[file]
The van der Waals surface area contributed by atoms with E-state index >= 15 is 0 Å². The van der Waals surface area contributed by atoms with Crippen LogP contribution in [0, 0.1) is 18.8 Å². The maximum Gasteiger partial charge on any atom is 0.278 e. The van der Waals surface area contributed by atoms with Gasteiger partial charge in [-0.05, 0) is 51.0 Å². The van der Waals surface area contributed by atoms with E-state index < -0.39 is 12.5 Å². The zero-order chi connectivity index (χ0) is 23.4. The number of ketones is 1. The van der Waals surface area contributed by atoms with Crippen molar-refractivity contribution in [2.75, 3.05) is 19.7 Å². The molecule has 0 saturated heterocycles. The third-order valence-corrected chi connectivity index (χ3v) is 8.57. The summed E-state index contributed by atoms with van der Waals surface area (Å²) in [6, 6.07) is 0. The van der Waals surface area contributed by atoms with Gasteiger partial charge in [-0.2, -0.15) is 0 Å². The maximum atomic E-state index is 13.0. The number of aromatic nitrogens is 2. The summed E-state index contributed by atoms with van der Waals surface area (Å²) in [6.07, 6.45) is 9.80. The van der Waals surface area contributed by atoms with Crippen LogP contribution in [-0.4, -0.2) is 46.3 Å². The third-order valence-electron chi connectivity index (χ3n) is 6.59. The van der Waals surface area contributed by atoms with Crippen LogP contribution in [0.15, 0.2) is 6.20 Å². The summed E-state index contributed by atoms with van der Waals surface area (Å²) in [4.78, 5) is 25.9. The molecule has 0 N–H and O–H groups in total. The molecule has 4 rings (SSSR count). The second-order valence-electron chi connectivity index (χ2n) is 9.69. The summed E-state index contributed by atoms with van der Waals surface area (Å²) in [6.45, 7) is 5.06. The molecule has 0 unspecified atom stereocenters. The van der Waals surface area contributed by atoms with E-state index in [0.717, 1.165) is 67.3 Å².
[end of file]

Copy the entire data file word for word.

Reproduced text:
The van der Waals surface area contributed by atoms with E-state index >= 15 is 0 Å². The van der Waals surface area contributed by atoms with Crippen LogP contribution in [0, 0.1) is 18.8 Å². The maximum Gasteiger partial charge on any atom is 0.278 e. The van der Waals surface area contributed by atoms with Gasteiger partial charge in [-0.05, 0) is 51.0 Å². The van der Waals surface area contributed by atoms with E-state index < -0.39 is 12.5 Å². The zero-order chi connectivity index (χ0) is 23.4. The number of ketones is 1. The van der Waals surface area contributed by atoms with Crippen molar-refractivity contribution in [2.75, 3.05) is 19.7 Å². The molecule has 0 saturated heterocycles. The third-order valence-corrected chi connectivity index (χ3v) is 8.57. The summed E-state index contributed by atoms with van der Waals surface area (Å²) in [6, 6.07) is 0. The van der Waals surface area contributed by atoms with Gasteiger partial charge in [-0.2, -0.15) is 0 Å². The maximum atomic E-state index is 13.0. The number of aromatic nitrogens is 2. The summed E-state index contributed by atoms with van der Waals surface area (Å²) in [6.07, 6.45) is 9.80. The van der Waals surface area contributed by atoms with Crippen LogP contribution in [-0.4, -0.2) is 46.3 Å². The third-order valence-electron chi connectivity index (χ3n) is 6.59. The van der Waals surface area contributed by atoms with Crippen LogP contribution in [0.15, 0.2) is 6.20 Å². The summed E-state index contributed by atoms with van der Waals surface area (Å²) in [4.78, 5) is 25.9. The molecule has 0 N–H and O–H groups in total. The molecule has 4 rings (SSSR count). The second-order valence-electron chi connectivity index (χ2n) is 9.69. The summed E-state index contributed by atoms with van der Waals surface area (Å²) in [6.45, 7) is 5.06. The molecule has 0 unspecified atom stereocenters. The van der Waals surface area contributed by atoms with E-state index in [0.717, 1.165) is 67.3 Å².